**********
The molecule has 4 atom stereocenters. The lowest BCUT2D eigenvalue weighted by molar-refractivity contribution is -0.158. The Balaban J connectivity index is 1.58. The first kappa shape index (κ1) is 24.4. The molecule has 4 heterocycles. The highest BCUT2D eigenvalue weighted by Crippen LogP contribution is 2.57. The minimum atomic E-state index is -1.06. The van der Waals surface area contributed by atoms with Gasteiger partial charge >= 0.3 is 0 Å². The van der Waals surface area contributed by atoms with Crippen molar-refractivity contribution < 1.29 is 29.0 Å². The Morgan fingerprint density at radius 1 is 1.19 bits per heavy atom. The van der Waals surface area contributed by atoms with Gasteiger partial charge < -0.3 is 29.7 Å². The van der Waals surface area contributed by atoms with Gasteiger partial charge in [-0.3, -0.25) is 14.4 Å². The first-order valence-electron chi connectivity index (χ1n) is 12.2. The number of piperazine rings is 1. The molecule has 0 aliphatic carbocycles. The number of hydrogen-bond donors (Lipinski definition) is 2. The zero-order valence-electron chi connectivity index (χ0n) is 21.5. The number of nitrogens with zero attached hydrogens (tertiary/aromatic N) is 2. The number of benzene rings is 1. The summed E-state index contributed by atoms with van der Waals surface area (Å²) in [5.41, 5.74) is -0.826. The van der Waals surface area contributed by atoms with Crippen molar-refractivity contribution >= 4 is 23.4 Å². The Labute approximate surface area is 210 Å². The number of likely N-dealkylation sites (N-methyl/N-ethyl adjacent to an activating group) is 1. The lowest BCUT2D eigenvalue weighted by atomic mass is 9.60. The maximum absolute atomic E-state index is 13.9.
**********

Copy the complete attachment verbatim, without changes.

The molecule has 4 atom stereocenters. The lowest BCUT2D eigenvalue weighted by molar-refractivity contribution is -0.158. The Balaban J connectivity index is 1.58. The first kappa shape index (κ1) is 24.4. The molecule has 4 heterocycles. The highest BCUT2D eigenvalue weighted by Crippen LogP contribution is 2.57. The minimum atomic E-state index is -1.06. The van der Waals surface area contributed by atoms with Gasteiger partial charge >= 0.3 is 0 Å². The van der Waals surface area contributed by atoms with Crippen molar-refractivity contribution < 1.29 is 29.0 Å². The Morgan fingerprint density at radius 1 is 1.19 bits per heavy atom. The van der Waals surface area contributed by atoms with Gasteiger partial charge < -0.3 is 29.7 Å². The van der Waals surface area contributed by atoms with Gasteiger partial charge in [-0.3, -0.25) is 14.4 Å². The first-order valence-electron chi connectivity index (χ1n) is 12.2. The number of piperazine rings is 1. The molecule has 0 aliphatic carbocycles. The number of hydrogen-bond donors (Lipinski definition) is 2. The zero-order valence-electron chi connectivity index (χ0n) is 21.5. The number of nitrogens with zero attached hydrogens (tertiary/aromatic N) is 2. The number of benzene rings is 1. The summed E-state index contributed by atoms with van der Waals surface area (Å²) in [5.41, 5.74) is -0.826. The van der Waals surface area contributed by atoms with Crippen molar-refractivity contribution >= 4 is 23.4 Å². The Labute approximate surface area is 210 Å². The number of likely N-dealkylation sites (N-methyl/N-ethyl adjacent to an activating group) is 1. The lowest BCUT2D eigenvalue weighted by atomic mass is 9.60. The maximum absolute atomic E-state index is 13.9.